A strong and positive business culture is instrumental in bringing out and retaining stars. Top executives and leaders set the culture, but every manager’s actions and interactions with top performers and every team member solidify and drive that culture.

During the recent recession, it was easy to conclude that you have other priorities, and team members would perform at their best to keep their jobs. But keeping a job and top performance at the job are two different things. Now, as business confidence builds, it’s time to double-check how you’re treating all your potential star performers. They will love it or leave it.

Marty Zwilling


Share/Bookmark

Friday, March 15, 2013

Entrepreneurs are Starting Young and Learning Fast

young-entrepreneursI continue to see stories of really young entrepreneurs, like this article on Business Insider, with pre-teens as young as 9 years old who make millions more than their parents. This makes me wonder what starts that entrepreneurial drive in kids, and how early parents and schools should start teaching the basics.

There are already a couple of good books out there for youth entrepreneurs, such as one from my friends Adam and Matthew Toren, Kidpreneurs: Young Entrepreneurs with Big Ideas. They assert, "It's never too early! Even children can be introduced to basic business principles and the rewards of entrepreneurship”. Another one is The Little Entrepreneur by Michael H. and Jay Arrington.

Even if you are not sure that your child is a budding entrepreneur, there are several practical reasons to introduce him or her to the basics of business. Here are a few facts from the National Council on Economic Education emphasizing the need for more business training, starting much earlier:

  • Only 34% of teens can balance a checkbook.
  • The average teen thinks they will earn $145,000 per year.
  • 62% of 18- to 24-year-olds are saving very little or nothing at all.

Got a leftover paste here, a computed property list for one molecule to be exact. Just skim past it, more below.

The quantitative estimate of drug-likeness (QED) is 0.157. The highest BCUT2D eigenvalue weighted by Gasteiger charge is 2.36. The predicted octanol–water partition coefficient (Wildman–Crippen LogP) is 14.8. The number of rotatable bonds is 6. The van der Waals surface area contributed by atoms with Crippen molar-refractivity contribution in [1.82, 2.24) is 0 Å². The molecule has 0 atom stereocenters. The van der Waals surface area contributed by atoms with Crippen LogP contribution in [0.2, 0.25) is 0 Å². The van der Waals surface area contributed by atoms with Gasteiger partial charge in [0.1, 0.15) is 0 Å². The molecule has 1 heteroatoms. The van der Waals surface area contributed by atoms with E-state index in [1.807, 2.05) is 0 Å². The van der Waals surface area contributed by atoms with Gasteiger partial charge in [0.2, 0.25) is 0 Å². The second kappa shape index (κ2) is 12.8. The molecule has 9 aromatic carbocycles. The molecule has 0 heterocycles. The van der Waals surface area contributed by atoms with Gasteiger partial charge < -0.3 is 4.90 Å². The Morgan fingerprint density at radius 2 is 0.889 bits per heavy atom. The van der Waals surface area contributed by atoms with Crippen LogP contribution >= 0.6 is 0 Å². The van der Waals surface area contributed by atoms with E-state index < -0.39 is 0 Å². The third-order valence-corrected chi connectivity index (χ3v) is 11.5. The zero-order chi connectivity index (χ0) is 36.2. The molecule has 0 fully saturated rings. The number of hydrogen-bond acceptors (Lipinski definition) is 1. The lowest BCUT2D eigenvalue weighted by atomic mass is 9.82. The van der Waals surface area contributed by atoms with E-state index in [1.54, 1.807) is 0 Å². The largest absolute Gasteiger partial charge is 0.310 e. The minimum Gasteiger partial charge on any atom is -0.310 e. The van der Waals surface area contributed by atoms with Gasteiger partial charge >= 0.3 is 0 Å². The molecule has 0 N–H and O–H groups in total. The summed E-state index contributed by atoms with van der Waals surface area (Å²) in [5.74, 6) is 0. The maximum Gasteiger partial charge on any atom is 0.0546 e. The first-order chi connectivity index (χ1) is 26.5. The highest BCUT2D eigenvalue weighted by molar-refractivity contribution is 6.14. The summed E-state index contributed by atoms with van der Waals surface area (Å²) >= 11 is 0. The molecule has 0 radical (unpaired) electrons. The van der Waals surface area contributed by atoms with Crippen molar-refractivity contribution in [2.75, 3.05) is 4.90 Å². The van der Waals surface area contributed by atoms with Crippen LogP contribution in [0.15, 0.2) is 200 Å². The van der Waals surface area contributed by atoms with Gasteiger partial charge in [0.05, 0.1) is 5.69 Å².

• The average college student graduates with $27,600 of debt.
  • 79 percent of high school students have never taken a course on personal finance.

As early as grade school, with parental guidance and resources like these books, kids can gain some valuable experience in starting, managing, and growing a successful business venture. The positives include:

  • Learn to make money. Even young children (ages 5-10) can and need to understand the concept of income – expense = profit. They need to understand that having money is not an entitlement, and not related to the volume of their demands.
  • Start a summer business. The best way to learn is a “hands-on” approach like creating a simple business to sell lemonade or deliver newspapers. In this context, parents can explain how their own business works, and where the family income comes from.

  • Bring the family together. All parents need to do things with their kids. A family that grows together, builds character and achieves financial success. The entire family can be active in the business venture.

  • Understand how business works. A place to start may be a reality game like ThriveTime for Teens Board Game, where they will be faced with money and life decisions like buying cars, managing expenses, paying for college, using credit cards, buying stocks and starting businesses.

  • Able to invest money wisely. Several companies, like Charles Swaab, offer programs like Money Matters: Make it Count, which teaches the financial basics to teens through Boys & Girls Clubs across the country.

If your child is old enough to get on the Internet, he or she is old enough to start learning business skills. Many education organizations provide free online tools to help students explore the world, increase intercultural awareness, and participate in a community of like-minded international teen leaders. It’s not a big jump to e-commerce and the costs and decisions of running a business.

We all know that technology comes naturally and early to this generation. Gen-Y is already showing us new ways to use it to grow and profit in business. I can’t even imagine what the next generation will bring. You better start your business now, and have fun while you can, before we are all branded as ancient relics.

Marty Zwilling


Share/Bookmark

Thursday, March 14, 2013

8 Steps to a Startup That Can Transform the World